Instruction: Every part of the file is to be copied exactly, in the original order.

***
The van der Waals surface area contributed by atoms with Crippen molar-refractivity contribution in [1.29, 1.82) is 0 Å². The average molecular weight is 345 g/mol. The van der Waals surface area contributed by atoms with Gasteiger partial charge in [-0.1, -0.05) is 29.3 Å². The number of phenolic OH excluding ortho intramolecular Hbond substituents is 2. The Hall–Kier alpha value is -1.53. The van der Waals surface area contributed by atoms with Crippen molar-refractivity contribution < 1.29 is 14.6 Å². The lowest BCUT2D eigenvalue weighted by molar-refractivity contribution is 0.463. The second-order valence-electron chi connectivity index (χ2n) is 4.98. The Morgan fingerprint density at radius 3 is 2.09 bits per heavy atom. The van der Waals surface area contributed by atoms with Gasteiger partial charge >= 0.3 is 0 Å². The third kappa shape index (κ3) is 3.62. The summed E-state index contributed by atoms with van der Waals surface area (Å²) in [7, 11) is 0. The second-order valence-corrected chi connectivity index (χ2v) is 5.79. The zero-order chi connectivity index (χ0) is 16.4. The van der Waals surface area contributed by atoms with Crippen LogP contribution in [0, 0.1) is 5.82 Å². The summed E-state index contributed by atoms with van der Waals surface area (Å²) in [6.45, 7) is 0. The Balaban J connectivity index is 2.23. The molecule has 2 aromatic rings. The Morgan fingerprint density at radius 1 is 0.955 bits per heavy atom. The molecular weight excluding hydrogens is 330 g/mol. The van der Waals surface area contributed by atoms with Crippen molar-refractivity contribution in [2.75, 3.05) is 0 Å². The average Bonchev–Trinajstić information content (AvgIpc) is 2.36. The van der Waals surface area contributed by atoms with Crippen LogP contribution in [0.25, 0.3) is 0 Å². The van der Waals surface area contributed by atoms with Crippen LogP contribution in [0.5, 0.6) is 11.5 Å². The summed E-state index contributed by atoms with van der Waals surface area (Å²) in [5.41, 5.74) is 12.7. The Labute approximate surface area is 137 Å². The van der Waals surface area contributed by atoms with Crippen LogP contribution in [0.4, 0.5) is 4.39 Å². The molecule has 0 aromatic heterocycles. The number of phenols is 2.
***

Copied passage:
The van der Waals surface area contributed by atoms with Crippen molar-refractivity contribution in [1.29, 1.82) is 0 Å². The average molecular weight is 345 g/mol. The van der Waals surface area contributed by atoms with Gasteiger partial charge in [-0.1, -0.05) is 29.3 Å². The number of phenolic OH excluding ortho intramolecular Hbond substituents is 2. The Hall–Kier alpha value is -1.53. The van der Waals surface area contributed by atoms with Crippen molar-refractivity contribution < 1.29 is 14.6 Å². The lowest BCUT2D eigenvalue weighted by molar-refractivity contribution is 0.463. The second-order valence-electron chi connectivity index (χ2n) is 4.98. The Morgan fingerprint density at radius 3 is 2.09 bits per heavy atom. The van der Waals surface area contributed by atoms with Gasteiger partial charge >= 0.3 is 0 Å². The third kappa shape index (κ3) is 3.62. The summed E-state index contributed by atoms with van der Waals surface area (Å²) in [7, 11) is 0. The second-order valence-corrected chi connectivity index (χ2v) is 5.79. The zero-order chi connectivity index (χ0) is 16.4. The van der Waals surface area contributed by atoms with Crippen LogP contribution in [0, 0.1) is 5.82 Å². The summed E-state index contributed by atoms with van der Waals surface area (Å²) in [6.45, 7) is 0. The Balaban J connectivity index is 2.23. The molecule has 2 aromatic rings. The Morgan fingerprint density at radius 1 is 0.955 bits per heavy atom. The molecular weight excluding hydrogens is 330 g/mol. The van der Waals surface area contributed by atoms with Crippen molar-refractivity contribution in [2.75, 3.05) is 0 Å². The average Bonchev–Trinajstić information content (AvgIpc) is 2.36. The van der Waals surface area contributed by atoms with Crippen LogP contribution in [0.25, 0.3) is 0 Å². The van der Waals surface area contributed by atoms with Crippen LogP contribution in [0.5, 0.6) is 11.5 Å². The summed E-state index contributed by atoms with van der Waals surface area (Å²) in [5.41, 5.74) is 12.7. The Labute approximate surface area is 137 Å². The van der Waals surface area contributed by atoms with Crippen LogP contribution in [0.4, 0.5) is 4.39 Å². The molecule has 0 aromatic heterocycles. The number of phenols is 2.